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Author Topic: Does the half life mean something can never decay completely?  (Read 17872 times)

Offline hamza

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 I was confused about the concept of Half life when we study it in radioactive elements. Theoretically, the element can never actually go out of existence if it obeys  half life. It just keeps reducing to half after a fixed time. I wanted to know if the dilemma arises when we actually introduce the concept of half life to the element, when in "reality" it can end to nothing anyway. What are your thoughts on this!!
« Last Edit: 05/06/2011 10:42:36 by chris »


Offline CPT ArkAngel

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The half life of particles is only a probability that you can apply on a large number of particles. It is the averaged time to reduce the original number of particles by half, and its precision tend to 100% with increasing quantity of particles. The environment may change the half life...
« Last Edit: 05/06/2011 09:28:49 by CPT ArkAngel »

Offline CliffordK

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It never completely goes away, although over time the concentration will become so low that it may be undetectable.  Except that one is truly dealing with discrete atoms, so eventually the last one could possibly decay away.

There is a certain amount of radiation that is considered "background radiation".  I.E. what is normal in the environment.  We consider a radioactive isotope to have decayed to zero when it reaches background.

However, there are also some elements that are only found as synthetic nuclear reactor byproducts.  These then could potentially be considered separate from the background.

Think of Carbon 14.
The Carbon 14 on the surface of the Earth is almost all generated in the sun and stars and arrives here via solar wind and cosmic rays.

It has a halflife of 5700 years. 
It seems like a long time.
But, say we have a coal deposit that is 570 million years old.

That would mean that it has gone through 10,000 half lives.

And the fraction of the original concentration is now 1/(210000)

Which is about 5.012372749×10-3011

Needless to say, that is a lot of zeros.  While you may find some carbon 14 in a 500 million year old coal deposit, it would be exceptionally scarce, beyond our ability to read.

Hmmm, odd....
Apparently that was a bad example.

And that one actually often finds more Carbon-14 in coal than might be otherwise expected due to radioactive in nearby rocks.

Likewise, some of the more unstable synthetic elements and decay chain products may have a halflife of less than a second.  If a very small amount is synthesized, perhaps a few atoms, then it can completely decay in a manner of minutes.

Offline yor_on

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Does the half life mean something can never decay completely?
« Reply #3 on: 05/06/2011 15:36:27 »
Your question reminds me of the hare and the turtle competing in a race. The turtle starts before the hare and for each step by, the much faster, hare it will still have moved slightly forward relative that hare. So, which one will reach the goalpost first?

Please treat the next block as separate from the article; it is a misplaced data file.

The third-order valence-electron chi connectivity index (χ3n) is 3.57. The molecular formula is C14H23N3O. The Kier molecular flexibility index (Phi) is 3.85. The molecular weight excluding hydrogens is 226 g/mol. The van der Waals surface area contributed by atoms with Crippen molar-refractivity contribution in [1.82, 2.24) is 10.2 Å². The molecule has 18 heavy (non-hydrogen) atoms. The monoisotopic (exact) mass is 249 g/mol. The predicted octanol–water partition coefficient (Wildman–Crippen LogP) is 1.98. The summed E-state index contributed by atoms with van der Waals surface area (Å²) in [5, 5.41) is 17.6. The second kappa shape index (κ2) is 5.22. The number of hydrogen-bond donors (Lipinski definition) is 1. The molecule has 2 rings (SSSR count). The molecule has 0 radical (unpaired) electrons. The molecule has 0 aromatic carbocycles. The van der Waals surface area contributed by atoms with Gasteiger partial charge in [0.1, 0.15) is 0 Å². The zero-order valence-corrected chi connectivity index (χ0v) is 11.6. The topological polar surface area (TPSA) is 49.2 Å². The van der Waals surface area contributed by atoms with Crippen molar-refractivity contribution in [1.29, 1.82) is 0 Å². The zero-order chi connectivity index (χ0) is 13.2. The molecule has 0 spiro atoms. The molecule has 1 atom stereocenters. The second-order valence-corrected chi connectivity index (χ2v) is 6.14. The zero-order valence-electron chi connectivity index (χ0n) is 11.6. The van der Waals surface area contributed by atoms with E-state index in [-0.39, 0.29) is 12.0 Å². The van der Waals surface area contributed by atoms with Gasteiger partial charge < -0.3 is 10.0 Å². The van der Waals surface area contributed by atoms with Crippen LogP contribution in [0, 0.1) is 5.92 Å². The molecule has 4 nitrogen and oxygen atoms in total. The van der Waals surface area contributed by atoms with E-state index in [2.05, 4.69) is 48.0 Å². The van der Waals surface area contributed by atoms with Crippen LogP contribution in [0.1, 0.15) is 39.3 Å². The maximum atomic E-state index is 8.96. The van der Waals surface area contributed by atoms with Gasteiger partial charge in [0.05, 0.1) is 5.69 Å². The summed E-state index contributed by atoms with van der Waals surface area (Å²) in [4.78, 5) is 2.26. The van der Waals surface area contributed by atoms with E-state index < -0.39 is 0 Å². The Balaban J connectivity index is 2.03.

Offline rosy

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Does the half life mean something can never decay completely?
« Reply #4 on: 05/06/2011 16:01:09 »
The half-life of a  radioactive element means that, on average, half of the unstable nuclei will decay within one half-life. So if the half-life is 1 year, then after 3 years there will be (roughly) 1/8 of the original number of unstable nuclei in the sample. However, it is only an average, and once you get down to very small numbers the average only provides a very rough guide.

Iodine-131 has a half-life of about 8 days (actually more like 8.14).

1 g of iodine-131 contains about 4.6 x 10 21 unstable nuclei.
After 8.14 days, there are about 2.3 x 10 21 unstable nuclei.
After another 8.14 days, there are about 1.2 x 10 21 unstable nuclei.

After 70 half lives (about 570 days, or a year and a half), however, we might expect to be down to about 4 unstable nuclei, and another 8 days after that, two, and another 8 days after that, just one (note that because this is a random process by the time we get down to small numbers like this it's not really reasonable to assume that it'll all fall out neatly like this, but that's the general ballpark.

Now, we're down to one radioactive atom, and this is where it really becomes clear that to say that "It just keeps reducing to half after a fixed time" no longer applies:

A nucleus either decays or it doesn't... if you have 1 radioactive nucleus, there is a 50/50 chance of its decaying within one half-life, and if it doesn't then there's a 50/50 chance of its decaying in the following half-life, and so on. But we can be pretty confident it will eventually decay.

At this point, all the iodine-131 we started with has gone, we've got 1 g (well, near enough) of xenon-131 instead.

The answer to the original question, then, is "no", the half-life does not mean something can never decay away completely... although it may take a surprisingly long time.

Offline Geezer

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Does the half life mean something can never decay completely?
« Reply #5 on: 06/06/2011 06:49:14 »
It doesn't say it can never decay completely. What it says is that it may never decay completely. It asymptotically approaches complete decay, but when it actually gets there is anybody's guess.

That's why we use the half-life measurement. If the "whole-life" was known, we would obviously use that instead.

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Does the half life mean something can never decay completely?
« Reply #5 on: 06/06/2011 06:49:14 »


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